A battle cry evokes josh and coordinated enthusiasm among soldiers in operations, exercises, games and other events.

Ayo Gorkhali… That is the blood curdling battle cry a platoon or company of Gorkha soldiers will shout out aloud when they attack the enemy, with their khukris flashing and their weapons blazing.
What is a battle cry? Why do we invoke a religious deity in some of the regiments’ battle cries? I came across a debate on this on social media. I answered some queries, but it evoked several thoughts and I take this opportunity to discuss the issue. I must clarify that the terms battle cry and war cry are used interchangeably in the Army and this article.
Indian Army’s fighting arms regiments are generally based on regions or religions. This system has stood the test of time. In fact, it has added value to the combat effectiveness and cohesion quotient of our Army.
A battle cry evokes josh and coordinated enthusiasm among soldiers in operations, exercises, games and other events. It sets the adrenaline pumping. What could be a better rallying point than a deity in a single-religion regiment? Since the ancient times, armies marched into battlefield only after invoking the blessings of the Almighty, often in elaborate rituals. It was a concept of a just war, of triumph of good over evil.
Some regiments base their war cries on the region from where the bulk of the troops hail from, like the Gorkha’s war cry is “Ayo Gorkhali” or the Madras Regiment’s war cry is “Veer Madrasi, Adi Kollu, Adi Kollu” (Strike and Kill, Strike and Kill). Some war cries have mixed sentiments of region and religion, like the Jat Regiment. Their war cry is “Jāt Balwān Jai Bhagwān”, meaning “The Jat is Powerful, Victory Be to God!”
In mixed regiments, often the battle cry is “Bharat-Mata-ki-Jai.”
The brave Indian soldier asks for so little, and yet is ready to sacrifice his life for the country, anytime and anywhere. It’s a paradox that while there are several pensions and benefits related complaints that the veterans (retired soldiers) have and voice, yet while in service the soldiers have never let that dent their enthusiasm or patriotism or willingness to risk their lives whole-heartedly when required. That is so because of a set of value systems that is cultivated and fostered in the Indian Army soldiers.
Regiments or Corps, even training and other static establishments have a motto that sets the ethos for all soldiers to live up to. The motto of my Jammu and Kashmir Light Infantry (JAKLI) is “Balidanam Veer Lakshnam”, which infuses our soldiers with the ethos that (the willingness to) sacrifice is the sign of the valiant. The Commando Training School boasts of the very apt and awe-inspiring motto “When the going gets tough, the tough get going”. The motto of Corps of Electrical and Mechanical Engineers is “Karm Hi Dharm”. Translated into English the motto is, “Work is Supreme Duty”.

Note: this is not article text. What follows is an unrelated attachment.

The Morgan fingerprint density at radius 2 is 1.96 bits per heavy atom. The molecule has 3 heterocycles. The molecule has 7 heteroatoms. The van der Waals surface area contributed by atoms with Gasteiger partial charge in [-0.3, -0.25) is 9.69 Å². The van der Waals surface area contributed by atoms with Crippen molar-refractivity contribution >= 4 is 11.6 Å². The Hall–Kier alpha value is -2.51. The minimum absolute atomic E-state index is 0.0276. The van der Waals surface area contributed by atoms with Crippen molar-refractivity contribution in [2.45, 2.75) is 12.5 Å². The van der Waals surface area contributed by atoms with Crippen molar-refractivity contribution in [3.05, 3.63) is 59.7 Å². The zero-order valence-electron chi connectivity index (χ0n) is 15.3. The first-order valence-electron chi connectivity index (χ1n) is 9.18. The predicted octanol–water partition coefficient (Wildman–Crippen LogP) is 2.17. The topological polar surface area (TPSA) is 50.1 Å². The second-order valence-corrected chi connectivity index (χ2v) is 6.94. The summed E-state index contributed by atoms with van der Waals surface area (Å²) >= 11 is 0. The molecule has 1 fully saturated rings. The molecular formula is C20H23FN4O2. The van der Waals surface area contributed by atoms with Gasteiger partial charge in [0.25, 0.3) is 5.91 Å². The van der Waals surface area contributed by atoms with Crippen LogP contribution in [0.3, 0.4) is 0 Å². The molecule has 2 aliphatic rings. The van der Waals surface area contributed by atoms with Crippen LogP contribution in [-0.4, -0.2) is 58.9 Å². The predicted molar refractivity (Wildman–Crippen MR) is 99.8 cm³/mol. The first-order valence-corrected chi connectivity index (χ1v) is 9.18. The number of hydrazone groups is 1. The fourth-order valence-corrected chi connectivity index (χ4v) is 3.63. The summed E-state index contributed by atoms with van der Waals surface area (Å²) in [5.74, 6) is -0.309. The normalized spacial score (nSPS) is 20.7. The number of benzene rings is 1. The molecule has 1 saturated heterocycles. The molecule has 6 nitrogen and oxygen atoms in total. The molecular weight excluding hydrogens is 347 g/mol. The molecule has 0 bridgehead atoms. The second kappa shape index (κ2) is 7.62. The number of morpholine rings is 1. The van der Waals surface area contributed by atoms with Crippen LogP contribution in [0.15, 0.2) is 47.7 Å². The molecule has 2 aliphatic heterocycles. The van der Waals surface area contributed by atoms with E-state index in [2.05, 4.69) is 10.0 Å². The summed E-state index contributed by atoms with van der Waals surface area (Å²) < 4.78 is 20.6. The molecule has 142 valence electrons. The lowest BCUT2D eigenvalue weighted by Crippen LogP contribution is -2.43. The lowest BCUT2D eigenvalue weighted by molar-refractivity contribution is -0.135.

Then there is a credo. A credo sets the value system of a unit or establishment. Just like children are taught to be truthful and honest and God fearing, a credo fosters a value system for soldiers or intended target group. One of the best examples that I can think of is the “Chetwode Credo”. Field Marshal Philip Chetwode, the Commander in Chief of the Indian Army, who was instrumental in the Indianisation of the Indian Army forces and for the setting up of the Indian Military Academy (IMA) gave it the credo reproduced below. It is derived from an address the Field Marshal gave to the Academy in 1932.
“The safety, honour and welfare of your country come first, always and every time. The honour, welfare and comfort of the men you command come next. Your own ease, comfort and safety come last, always and every time.”
As an alumnus, I can say that the Chetwode motto stirs up much passion in all gentleman cadets and all officers of the Indian Army. The motto of IMA, on the other hand is (Veerta aur Vivek), which is very apt and self explanatory. With these values and ethos, no wonder that the Indian Army officers are one of the best leaders whom soldiers love to follow in war and peace.
The infusion of high technology based precision weaponry has enhanced the lethality of future warfare manifold. An army will be competitive only if it has modern state of the art weaponry and latest equipment. It will be successful only when the man behind the machine, the soldiers who operate these weapons and platforms are well trained and steeped in values that give them an edge. These intangibles of credos and motto set the value system and ethos that weigh in heavier than weapons and equipment. Infused by these set of values, the Indian Army soldier willingly faces a plethora of challenges and difficulties, and if the need arises, gives the ultimate sacrifice in the service of the nation.
And let one every Indian adopt this war cry. Bharat Mata ki Jai.
Lt General Satish Dua is a former Corps Commander in Kashmir, who retired as Chief of Integrated Defence Staff. Views expressed are personal.